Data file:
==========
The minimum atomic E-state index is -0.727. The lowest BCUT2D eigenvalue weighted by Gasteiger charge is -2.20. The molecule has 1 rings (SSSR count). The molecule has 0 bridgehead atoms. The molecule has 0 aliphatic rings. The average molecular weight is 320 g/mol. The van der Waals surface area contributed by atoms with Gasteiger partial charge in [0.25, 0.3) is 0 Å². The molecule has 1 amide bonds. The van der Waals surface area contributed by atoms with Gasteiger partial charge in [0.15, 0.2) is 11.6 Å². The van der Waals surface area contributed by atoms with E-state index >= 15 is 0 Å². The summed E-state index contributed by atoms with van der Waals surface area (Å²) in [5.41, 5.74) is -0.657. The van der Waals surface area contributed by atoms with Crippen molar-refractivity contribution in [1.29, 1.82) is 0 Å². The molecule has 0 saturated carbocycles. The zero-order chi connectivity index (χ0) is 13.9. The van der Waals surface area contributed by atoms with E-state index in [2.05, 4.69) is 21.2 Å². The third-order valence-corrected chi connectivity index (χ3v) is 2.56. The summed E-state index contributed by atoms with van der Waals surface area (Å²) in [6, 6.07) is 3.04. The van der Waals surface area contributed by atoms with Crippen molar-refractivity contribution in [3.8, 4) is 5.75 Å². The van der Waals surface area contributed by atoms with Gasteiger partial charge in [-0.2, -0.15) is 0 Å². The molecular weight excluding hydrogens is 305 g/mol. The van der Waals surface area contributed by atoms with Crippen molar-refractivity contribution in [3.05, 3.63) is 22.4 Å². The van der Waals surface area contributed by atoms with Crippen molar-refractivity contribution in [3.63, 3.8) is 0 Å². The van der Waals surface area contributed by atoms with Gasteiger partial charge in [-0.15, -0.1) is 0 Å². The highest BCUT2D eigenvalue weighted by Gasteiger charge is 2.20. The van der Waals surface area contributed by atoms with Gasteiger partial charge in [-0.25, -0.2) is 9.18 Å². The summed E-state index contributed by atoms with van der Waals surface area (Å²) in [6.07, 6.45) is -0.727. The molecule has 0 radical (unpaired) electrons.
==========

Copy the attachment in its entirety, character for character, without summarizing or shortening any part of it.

The minimum atomic E-state index is -0.727. The lowest BCUT2D eigenvalue weighted by Gasteiger charge is -2.20. The molecule has 1 rings (SSSR count). The molecule has 0 bridgehead atoms. The molecule has 0 aliphatic rings. The average molecular weight is 320 g/mol. The van der Waals surface area contributed by atoms with Gasteiger partial charge in [0.25, 0.3) is 0 Å². The molecule has 1 amide bonds. The van der Waals surface area contributed by atoms with Gasteiger partial charge in [0.15, 0.2) is 11.6 Å². The van der Waals surface area contributed by atoms with E-state index >= 15 is 0 Å². The summed E-state index contributed by atoms with van der Waals surface area (Å²) in [5.41, 5.74) is -0.657. The van der Waals surface area contributed by atoms with Crippen molar-refractivity contribution in [1.29, 1.82) is 0 Å². The molecule has 0 saturated carbocycles. The zero-order chi connectivity index (χ0) is 13.9. The van der Waals surface area contributed by atoms with E-state index in [2.05, 4.69) is 21.2 Å². The third-order valence-corrected chi connectivity index (χ3v) is 2.56. The summed E-state index contributed by atoms with van der Waals surface area (Å²) in [6, 6.07) is 3.04. The van der Waals surface area contributed by atoms with Crippen molar-refractivity contribution in [3.8, 4) is 5.75 Å². The van der Waals surface area contributed by atoms with Gasteiger partial charge in [-0.2, -0.15) is 0 Å². The molecular weight excluding hydrogens is 305 g/mol. The van der Waals surface area contributed by atoms with Crippen molar-refractivity contribution in [3.05, 3.63) is 22.4 Å². The van der Waals surface area contributed by atoms with Crippen molar-refractivity contribution in [3.63, 3.8) is 0 Å². The van der Waals surface area contributed by atoms with Gasteiger partial charge in [-0.15, -0.1) is 0 Å². The highest BCUT2D eigenvalue weighted by Gasteiger charge is 2.20. The van der Waals surface area contributed by atoms with Gasteiger partial charge in [-0.25, -0.2) is 9.18 Å². The summed E-state index contributed by atoms with van der Waals surface area (Å²) in [6.07, 6.45) is -0.727. The molecule has 0 radical (unpaired) electrons.